“I knew I wanted to be in the hospitality industry, I just wasn’t quite sure how,” says Joy Park, owner of Elabrew Coffee and Lightwave Coffee Roasters in Los Angeles.

“As corny as it sounds, I love serving people. If you take a moment to feel what it feels like to make someone’s day. I love it.”

Park went through the hotel program at Cornell University, moved back to Los Angeles (“It’s like a frozen tundra near the Finger Lakes!”) and got an MBA at Claremont. That was about eight years ago, and the food truck concept was beginning to catch on.

“There was the Kogi truck, and a grilled cheese truck. There was a solid 10 to 15 trucks. But there wasn’t a coffee truck, only coffee carts,” says Park.

With her partners at the time (she bought them out, within the first two years), she submitted a business plan, for a license.

“The city didn’t know what to do with it! They had the hardest time figuring out the proper regulations,” says Park. “A food truck is powered by gas — you have gas stoves and whatnot. But power is like less than 10 percent of it. A coffee truck is the complete opposite. Your whole truck is power!”

She wound up buying an enormous generator that she laughs about today.

“But that was part of our journey. We wanted to be risk takers! We wanted to do something different and bring specialty coffee to the masses,” says Park. “Now, that sounds ridiculous. But back then, on the West Coast especially, everyone was just drinking Starbucks.”

And the few specialty places that were there, she adds, “They were like too cool to take your order. It was awful.”

The Lightwave team, cupping Genuine Origin coffees

Joy Park (far right), Raymond An, a roaster with Lightwave, and Kim Cooper, Lightwave’s Westside wholesale account manager, cupping Genuine Origin coffees at the Lightwave roastery.

While they waited for the go-ahead on the coffee truck, they prepared the other pieces of their business, including the marketing. One day, Yahoo’s Santa Monica office called to say the coffee retailer in its building was moving out and could Elabrew bring its truck, until a new shop set up.

“We were like, ‘Oh, funny thing! We don’t actually have a coffee truck yet…’”

They showed up, painted the space, set up as best as they could and in two weeks were serving coffee.

“So, we opened our first specialty coffee shop before the coffee truck even launched. That was seven years ago, and it’s been quite a journey.”

Fourth wave? Lightwave!

Elabrew served coffees from Sightglass, George Howell, Heart, Bows & Arrows, 49th Parallel, Ceremony and a slew of others, determined to share a huge variety of roasting styles and tastes with the neighborhood. Soon, Park opened a second store, a kiosk, near the CNN tower in Hollywood. It was all glass panels — a sweet, little one-person operation. Until it was bulldozed to clear the view for a larger tenant.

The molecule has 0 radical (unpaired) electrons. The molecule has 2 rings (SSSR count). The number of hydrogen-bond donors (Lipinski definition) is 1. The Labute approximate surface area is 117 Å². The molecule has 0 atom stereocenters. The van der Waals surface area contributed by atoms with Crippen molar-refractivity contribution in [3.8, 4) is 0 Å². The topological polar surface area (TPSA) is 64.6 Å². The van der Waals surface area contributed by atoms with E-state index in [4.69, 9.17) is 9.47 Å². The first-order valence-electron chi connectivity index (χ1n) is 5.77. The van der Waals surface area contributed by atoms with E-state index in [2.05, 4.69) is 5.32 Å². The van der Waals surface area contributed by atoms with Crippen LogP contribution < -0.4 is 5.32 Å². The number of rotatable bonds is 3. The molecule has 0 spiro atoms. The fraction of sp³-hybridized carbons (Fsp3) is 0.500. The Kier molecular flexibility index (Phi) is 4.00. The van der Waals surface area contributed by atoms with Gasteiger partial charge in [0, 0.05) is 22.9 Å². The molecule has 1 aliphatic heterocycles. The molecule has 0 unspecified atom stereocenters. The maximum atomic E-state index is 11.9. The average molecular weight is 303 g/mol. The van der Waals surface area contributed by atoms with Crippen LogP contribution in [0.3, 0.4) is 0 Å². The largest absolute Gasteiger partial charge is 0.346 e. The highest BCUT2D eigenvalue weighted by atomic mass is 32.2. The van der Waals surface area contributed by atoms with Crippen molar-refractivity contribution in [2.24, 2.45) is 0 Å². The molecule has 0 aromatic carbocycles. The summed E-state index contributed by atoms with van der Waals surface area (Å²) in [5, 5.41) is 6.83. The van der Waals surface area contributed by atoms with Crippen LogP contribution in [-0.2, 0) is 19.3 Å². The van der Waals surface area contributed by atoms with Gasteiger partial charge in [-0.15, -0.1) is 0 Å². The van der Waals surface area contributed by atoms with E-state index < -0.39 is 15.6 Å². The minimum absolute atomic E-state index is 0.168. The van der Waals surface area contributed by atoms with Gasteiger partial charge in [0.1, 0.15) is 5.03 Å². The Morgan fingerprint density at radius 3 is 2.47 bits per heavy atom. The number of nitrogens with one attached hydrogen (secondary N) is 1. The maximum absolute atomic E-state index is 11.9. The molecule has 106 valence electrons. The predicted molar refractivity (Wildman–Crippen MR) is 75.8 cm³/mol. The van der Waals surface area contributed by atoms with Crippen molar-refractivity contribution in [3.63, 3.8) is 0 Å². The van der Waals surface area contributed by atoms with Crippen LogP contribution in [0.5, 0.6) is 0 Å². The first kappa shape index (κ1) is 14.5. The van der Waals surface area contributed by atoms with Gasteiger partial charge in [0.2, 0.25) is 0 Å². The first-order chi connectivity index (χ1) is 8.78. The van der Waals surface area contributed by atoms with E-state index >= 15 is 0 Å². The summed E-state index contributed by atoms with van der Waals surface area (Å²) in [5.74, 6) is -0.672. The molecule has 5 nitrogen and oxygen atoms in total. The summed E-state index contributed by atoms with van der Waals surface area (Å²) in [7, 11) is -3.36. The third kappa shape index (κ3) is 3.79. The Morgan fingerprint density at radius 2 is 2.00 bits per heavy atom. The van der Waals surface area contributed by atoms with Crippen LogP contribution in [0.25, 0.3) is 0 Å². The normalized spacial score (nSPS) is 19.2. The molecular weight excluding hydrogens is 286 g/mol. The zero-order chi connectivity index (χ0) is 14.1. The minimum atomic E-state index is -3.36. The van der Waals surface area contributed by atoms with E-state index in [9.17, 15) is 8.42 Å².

“I’m laughing now, but it was traumatic at the time,” says Park. “I learned a lot about growing up and about business and leases.”

A shop in downtown Los Angeles came next, a big, open space with a basement where today bands play and poetry readings are held. And still Park wasn’t finished.

“I’m a student at heart — I can’t help but always want to learn more. So of course I wanted to learn the next step: roasting.”

It was a passion project that brought the whole team together, she says.

“Baristas don’t get enough credit for how amazing they are. This industry is hard! But these people are happy and motivated. I give them credit for teaching me so much, and for sharing their knowledge and their tools and their tricks.”

She’s also grateful for the coffee family that came together around her.

Lightwave Coffee Roasters

Raymond An is one of Lightwave’s roasters.

“I’m a single mom, and it’s tough. But my team helped me so much during my pregnancy and the first year after the baby was born. I’m at this place now because of their support. I’m just so thankful for them.”

As for roasting, says Park, “There’s a lot to learn, and a lot of humility is required. It’s like you’re composing — there are a lot of elements that come into play and need to be considered. And you need to have that larger vision. My roasters … it’s been a three-year process. We worked hard out of the gate. But I’m not going to put sub-par coffee next to any of those 30 roasters we’ve been selling, and that I have respect for. We could have released Lightwave three years ago. But we wanted to get it exactly right.”

The Lightwave Journey

Park says she feels Lightwave is still just starting its journey — and appreciates that Genuine Origin is, too.

“It’s been really cool working with you guys. You guys are still working out your kinks, but what I appreciate is the genuine customer service. That’s my backbone — hospitality. And when I see that and experience that — I know, this is going to work.”

She continues, “I also absolutely love your boxes. Just to have that option is amazing. We don’t have an issue going through the big bags. But if you just like a lot of different coffees, you guys really provide that access. I never have to think, ‘Oh, now I have to wait a month to go through this.’ I love that flexibility.”

As for that journey, Park adds that Lightwave was recently accepted to compete in the Coffeefest Portland, America’s Best Espresso Competition.

“So, we’re highlighting our coffee and where it comes from. And, it feels like another step toward where we want to be. I really want to represent L.A.,” says Park.

This idea brings her back to hospitality and why she does what she does.

“I care. I care so much,” says Park. “Because here’s the thing: People can go to Starbucks. They can go anywhere. But they choose to come here. They choose to come visit our team, to get served by us. And I think that’s so powerful, so beautiful and so simple — that human connection. You need it! And if you do it in a genuine way, people feel it. Something starts to grow, and it’s amazing.” •